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Global Scholars: Dr. Alia Ahmad

Dr. Ahmad driven to bring early detection to more children of Pakistan

Dr. Alia Ahmad will never forget the moment she got the news.

She was studying in Malaysia at the time, away from her native Pakistan and her family. Her daughters had been with her but had left a short time earlier as Dr. Ahmad began to study for her exams.

It was nighttime when she got those exam results.

“I called my mother — it was late night here also — and I cried with her with happiness that I passed my exam,” she says. “Because my mother was also struggling, taking care of my kids, and I was also struggling, outside of my country.”

Nearly 10 years later, in 2020, Dr. Ahmad was again up in the middle of the night. She just so happened to check her email, and there, waiting, was another message with good news: She’d been accepted into the Global Scholars Program.

“It was one of the happiest moments of my life,” remembers Dr. Ahmad, who woke up her daughter to celebrate. “I hugged her, and I cried with her that I am selected. It was a very precious moment for me. … My mother was not with me to celebrate, but my daughter was there to celebrate with me.”

The memories have stayed with Dr. Ahmad: Two nights, nearly a decade apart. Two moments that begin to capture just how much this journey has meant to her.

Alia Ahmad

Dr. Alia Ahmad hopes her project will provide a path to care for those families who wouldn’t historically get a diagnosis. A second aim is to reach other patients earlier.

She focused in on this current path in 2008, when she visited Children’s Hospital Lahore as part of a short rotation to prepare for her exams. Ever since, she’s been driven to help children with cancer in a public sector hospital.

“I found this department was very much neglected. There were very few trained people, and many of these patients were just coming for palliative care,” she remembers.

 “It broke my heart,” she says. But it also inspired her, “to give my services to these patients, who are much, much neglected, and [had] nobody to take care of them.”

 Now an Associate Professor of Pediatric Hematology Oncology at Children’s Hospital Lahore, Dr. Ahmad has dedicated her Scholars Project to finding a new approach for children like the ones she encountered many years before and those she now treats. She is particularly concerned about the large numbers of children who aren’t making it to the hospital in the first place — by some estimates, as many as 7,000 each year.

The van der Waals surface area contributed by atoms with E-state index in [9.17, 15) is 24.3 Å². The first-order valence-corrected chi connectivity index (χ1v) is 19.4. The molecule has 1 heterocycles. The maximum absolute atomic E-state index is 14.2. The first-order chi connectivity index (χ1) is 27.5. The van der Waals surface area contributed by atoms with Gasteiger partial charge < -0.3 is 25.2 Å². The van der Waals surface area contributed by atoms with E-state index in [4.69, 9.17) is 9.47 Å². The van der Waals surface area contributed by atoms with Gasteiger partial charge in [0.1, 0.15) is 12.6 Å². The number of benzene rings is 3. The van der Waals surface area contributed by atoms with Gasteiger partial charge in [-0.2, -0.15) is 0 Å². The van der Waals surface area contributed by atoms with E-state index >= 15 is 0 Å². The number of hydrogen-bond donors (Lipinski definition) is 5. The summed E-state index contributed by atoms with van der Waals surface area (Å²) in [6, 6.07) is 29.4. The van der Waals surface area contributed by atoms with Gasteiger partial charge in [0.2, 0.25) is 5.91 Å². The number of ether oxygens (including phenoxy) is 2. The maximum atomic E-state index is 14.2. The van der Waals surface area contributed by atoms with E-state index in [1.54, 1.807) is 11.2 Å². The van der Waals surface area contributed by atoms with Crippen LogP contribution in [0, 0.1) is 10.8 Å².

In a country of about 230 million, Dr. Ahmad says, 10,000-11,000 children are expected to be diagnosed with cancer every year. But as doctors and researchers examine hospital data, they find that the number has actually been closer to 4,000, leading to suspicions that thousands of children “don’t have any access to any treatment centers, and they die somewhere … without diagnosis and without treatment.”

 Dr. Ahmad’s project seeks to build a first alert mechanism for reaching these children. She is designing an early detection training program for primary and secondary healthcare providers to promote the early diagnosis of childhood cancer. She plans to start in one district, training lady health workers and community health workers on what to look for with childhood cancer and where to refer children if they are showing signs of the disease, for instance:

  • A fever that lasts for four weeks or longer.
  • Swelling in the lymph nodes, abdomen, or bones.
  • Other unusual symptoms.

 These signs, Dr. Ahmad says, should prompt a health care worker to check the child’s blood counts — and if need be, refer them to the nearest doctor or specialist. “Usually, parents … they suspect something is wrong with the child — he’s not getting well,” she says. “But they don’t know where to go.”

 Dr. Ahmad hopes her project will provide a path to care for those families who wouldn’t historically get a diagnosis. A second aim is to reach other patients earlier. When children arrive at her hospital, Dr. Ahmad says, they are often at Stage 3 or Stage 4. “If these children come in earlier stages … then we will be having more options to cure them, with less toxic protocols.”

 She plans to start in the Kasur District, which is located about an hour’s drive from Lahore. If the program proves to be successful, she and her colleagues will seek to replicate it in a second district. Then a third. And so on.

 Eventually, Dr. Ahmad hopes that she can take the results to policymakers and advocate for a childhood cancer task force.

 “There’s a myth that childhood cancer is not treatable [or] it’s very expensive, so nobody bothers about it,” she says. “So we have to make them realize that childhood cancer is treatable, and it’s not really expensive, and government should put more efforts to look into this health problem. Because, at the moment, they don’t have this childhood cancer in their agendas.”

 Dr. Ahmad brings a valuable perspective to the issue. Children’s Hospital Lahore not only is the largest children’s hospital in Pakistan but also provides free treatment to children with cancer and blood disorders. When Dr. Ahmad started, hospital workers were treating some 200 children with cancer each year; they are now treating around 2,000.

 “We are facing a lot of challenges,” she says, “but I think things are much better than 12 years back. More patients are being treated. More patients are being cured. And the whole team is passionate to serve better for these patients.”

 Now, with her Scholars Project in motion, Dr. Ahmad stands ready to push that progress forward even further.